Olivia Rodrigos’s billboard-hit debut album, Sour, had left fans anticipating her next release, and on Sept. 8, she delivered. The singer-songwriter published her second album, Guts, filled with all the angst of her first album with a touch more introspection and growth with songs such as “Bad Idea, Right?” and “Teenage Dream.”
Rodrigo’s sophomore album takes an uncertain tone as she navigates the liminal period of growing up with the same rock sounds in her previous album, albeit more experimental. When asked to compare Guts to her previous album, the singer-songwriter admitted in an interview with Apple Music 1’s New Music Daily host Zane Lowe that the pressure and circumstances made it a unique yet rewarding process.
“I think this time I was in a different place and I was having a lot of pressure and a lot of expectations placed on me and I think I really had to try to block out the noise and just focus on the craft of songwriting,” she said.
Guts captures the anguish of growing up and repairing shattered hearts in main-character-moment tracks with the raw intensity of a 19-year-old's diary posts. “In hindsight, I think that a lot of this album is about the confusion that comes with becoming a young adult and figuring out your place in this world and figuring out who you want to be and who you want to hang out with and all of that stuff,” she explained.
“I think that that’s probably an experience that everyone has had in their life before, is just that rising from that disillusionment,” Rodrigo added.
With the album’s theme centering on growth, young adults and teenagers alike find solace and catharsis in this new release.
Buckling down and growing up
The album opens with “All-American B*tch,” Rodrigo's personal favorite. The song criticizes the societal norm and pressure to be a perfect woman while expressing a burning desire to break away. There's an indie-rock fusion that begins quietly, almost meekly, then explodes into a full-fledged rock chorus with emotional screaming in the bridge. This first track expresses a yearning to escape society's expectations.
Continuing the struggle against societal rules, “Ballad of a Homeschool Girl” laments the challenges to fit into the status quo which torments not only homeschooled girls but also any socially-anxious listener. As the singer-songwriter belts out, “Everytime I step outside, it's social suicide,” she narrates how she failed to read social cues from talking to the wrong person to spilling the wrong secrets.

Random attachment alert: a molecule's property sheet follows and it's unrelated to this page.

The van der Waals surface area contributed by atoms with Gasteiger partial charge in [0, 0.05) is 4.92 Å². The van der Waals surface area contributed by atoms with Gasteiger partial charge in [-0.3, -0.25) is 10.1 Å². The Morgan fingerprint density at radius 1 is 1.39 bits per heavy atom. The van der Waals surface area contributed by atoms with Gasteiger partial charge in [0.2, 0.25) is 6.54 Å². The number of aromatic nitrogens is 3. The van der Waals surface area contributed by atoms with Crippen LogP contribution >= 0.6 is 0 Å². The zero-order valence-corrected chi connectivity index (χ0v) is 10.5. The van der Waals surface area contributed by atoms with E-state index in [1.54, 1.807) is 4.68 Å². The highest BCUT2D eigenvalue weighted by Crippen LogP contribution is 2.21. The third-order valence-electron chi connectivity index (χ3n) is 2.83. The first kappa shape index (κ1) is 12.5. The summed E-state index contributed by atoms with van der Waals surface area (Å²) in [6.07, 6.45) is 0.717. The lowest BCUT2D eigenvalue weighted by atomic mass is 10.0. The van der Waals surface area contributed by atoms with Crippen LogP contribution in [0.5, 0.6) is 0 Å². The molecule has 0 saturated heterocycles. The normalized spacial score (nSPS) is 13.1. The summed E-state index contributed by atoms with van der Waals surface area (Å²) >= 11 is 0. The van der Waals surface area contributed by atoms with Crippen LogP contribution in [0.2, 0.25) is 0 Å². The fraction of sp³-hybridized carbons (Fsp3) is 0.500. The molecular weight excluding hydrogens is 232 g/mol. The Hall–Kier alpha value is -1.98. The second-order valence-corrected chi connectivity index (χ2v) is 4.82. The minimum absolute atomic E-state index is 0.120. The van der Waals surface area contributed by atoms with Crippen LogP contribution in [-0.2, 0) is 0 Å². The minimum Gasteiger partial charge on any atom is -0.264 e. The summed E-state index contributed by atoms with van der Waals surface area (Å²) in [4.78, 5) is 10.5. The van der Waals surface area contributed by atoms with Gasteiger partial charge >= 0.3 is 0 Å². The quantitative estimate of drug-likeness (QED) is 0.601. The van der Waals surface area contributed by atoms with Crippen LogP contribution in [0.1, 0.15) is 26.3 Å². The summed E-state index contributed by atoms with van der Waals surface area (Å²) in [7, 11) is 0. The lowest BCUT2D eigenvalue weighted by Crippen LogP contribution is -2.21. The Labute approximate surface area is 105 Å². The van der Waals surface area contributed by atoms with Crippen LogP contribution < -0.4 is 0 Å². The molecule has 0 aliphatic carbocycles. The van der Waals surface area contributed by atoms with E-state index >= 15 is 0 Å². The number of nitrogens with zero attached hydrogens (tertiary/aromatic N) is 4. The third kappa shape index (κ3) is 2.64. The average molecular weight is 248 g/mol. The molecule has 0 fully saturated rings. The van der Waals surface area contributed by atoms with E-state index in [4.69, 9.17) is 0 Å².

Jumping to the latter part of the album, “Pretty Isn’t Pretty” is an emotional pop song about the pains of unattainable beauty standards. Despite using makeup, trying diets, and taking medicine, pleasing society remains to be elusive. The song has a defeated tone as the singer-songwriter compares herself with everyone who seems to conform to society’s norms successfully with the reminder of her failure everywhere.
Like, love, and other feelings
Lauded as the best song in the album by Billboard Music, “Get Him Back” speaks of the paradox of the desire to reunite and retaliate against an electric yet toxic ex-partner. The music supports the singer's bewilderment and hot emotions with brawny electric guitar and drumming elements. Moreover, in “Love is Embarrassing,” Rodrigo regrets her humiliating infatuation with her crush with the sobriety of cracked rose-colored glasses. The song will undoubtedly become an anthem for failed crushes and zany displays of affection: all in the name of love.
Next is the album’s pre-released single, “Vampire,” a pop track that fits right into a musical with its dramatic pauses and instrumentals. The lyrics reveal a story of manipulation, representative of the toxicity of bad relationships. It’s an anthem some listeners can relate to while others claim in triumph that they deserve better.
Finally, “Teenage Dream” is the album-ender ballad about uncertainty. The song, which is accompanied by modest strings and a soothing piano, expresses worries about maturing and losing the opportunity to make errors as teenagers with insufficient life experience. The song reaches a crescendo with Rodrigo voicing her doubt, “They say it gets better, it gets better, but what if I don’t?” closing the album with a space for growth for the artist and her listeners.
Guts is a preview into the singer-songwriter’s career as she develops her style and identity as an artist. While the lyricism borders on prose, Rodrigo has managed to capture a fraction of a teenage girl’s emotions, experiences, and desires.
- “Bad Idea, Right?” - A track about returning to a toxic relationship despite acknowledging its irrationality.
- “Making The Bed” - A pop-ballad that touches on the disillusionment of success and the struggle of monetizing a hobby.
Rodrigo has shown both her creativity and guts to make quite a vulnerable album. As she revealed that only 12 out of 25 tracks of her song-writing process were released, fans definitely have more to look forward to from her music in the near future.
While waiting though, listeners can check out Guts on all streaming platforms.